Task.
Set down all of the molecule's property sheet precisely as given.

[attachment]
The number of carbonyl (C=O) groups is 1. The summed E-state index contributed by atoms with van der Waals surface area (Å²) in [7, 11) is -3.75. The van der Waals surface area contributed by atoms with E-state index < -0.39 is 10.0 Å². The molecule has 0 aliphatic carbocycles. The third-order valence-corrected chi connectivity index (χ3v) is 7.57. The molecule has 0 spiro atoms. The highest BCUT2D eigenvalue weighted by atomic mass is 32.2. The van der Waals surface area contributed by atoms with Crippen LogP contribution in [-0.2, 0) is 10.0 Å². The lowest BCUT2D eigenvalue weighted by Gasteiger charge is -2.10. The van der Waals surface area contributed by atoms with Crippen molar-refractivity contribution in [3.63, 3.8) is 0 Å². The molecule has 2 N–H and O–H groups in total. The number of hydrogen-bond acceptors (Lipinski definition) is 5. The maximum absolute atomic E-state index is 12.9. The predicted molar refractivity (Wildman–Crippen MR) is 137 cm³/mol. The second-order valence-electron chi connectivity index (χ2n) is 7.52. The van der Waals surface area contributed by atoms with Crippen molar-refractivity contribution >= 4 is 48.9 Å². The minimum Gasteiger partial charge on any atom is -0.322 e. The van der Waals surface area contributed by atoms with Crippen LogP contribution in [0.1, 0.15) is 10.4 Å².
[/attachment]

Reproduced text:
The number of carbonyl (C=O) groups is 1. The summed E-state index contributed by atoms with van der Waals surface area (Å²) in [7, 11) is -3.75. The van der Waals surface area contributed by atoms with E-state index < -0.39 is 10.0 Å². The molecule has 0 aliphatic carbocycles. The third-order valence-corrected chi connectivity index (χ3v) is 7.57. The molecule has 0 spiro atoms. The highest BCUT2D eigenvalue weighted by atomic mass is 32.2. The van der Waals surface area contributed by atoms with Crippen LogP contribution in [-0.2, 0) is 10.0 Å². The lowest BCUT2D eigenvalue weighted by Gasteiger charge is -2.10. The van der Waals surface area contributed by atoms with Crippen molar-refractivity contribution in [3.63, 3.8) is 0 Å². The molecule has 2 N–H and O–H groups in total. The number of hydrogen-bond acceptors (Lipinski definition) is 5. The maximum absolute atomic E-state index is 12.9. The predicted molar refractivity (Wildman–Crippen MR) is 137 cm³/mol. The second-order valence-electron chi connectivity index (χ2n) is 7.52. The van der Waals surface area contributed by atoms with Crippen molar-refractivity contribution >= 4 is 48.9 Å². The minimum Gasteiger partial charge on any atom is -0.322 e. The van der Waals surface area contributed by atoms with Crippen LogP contribution in [0.1, 0.15) is 10.4 Å².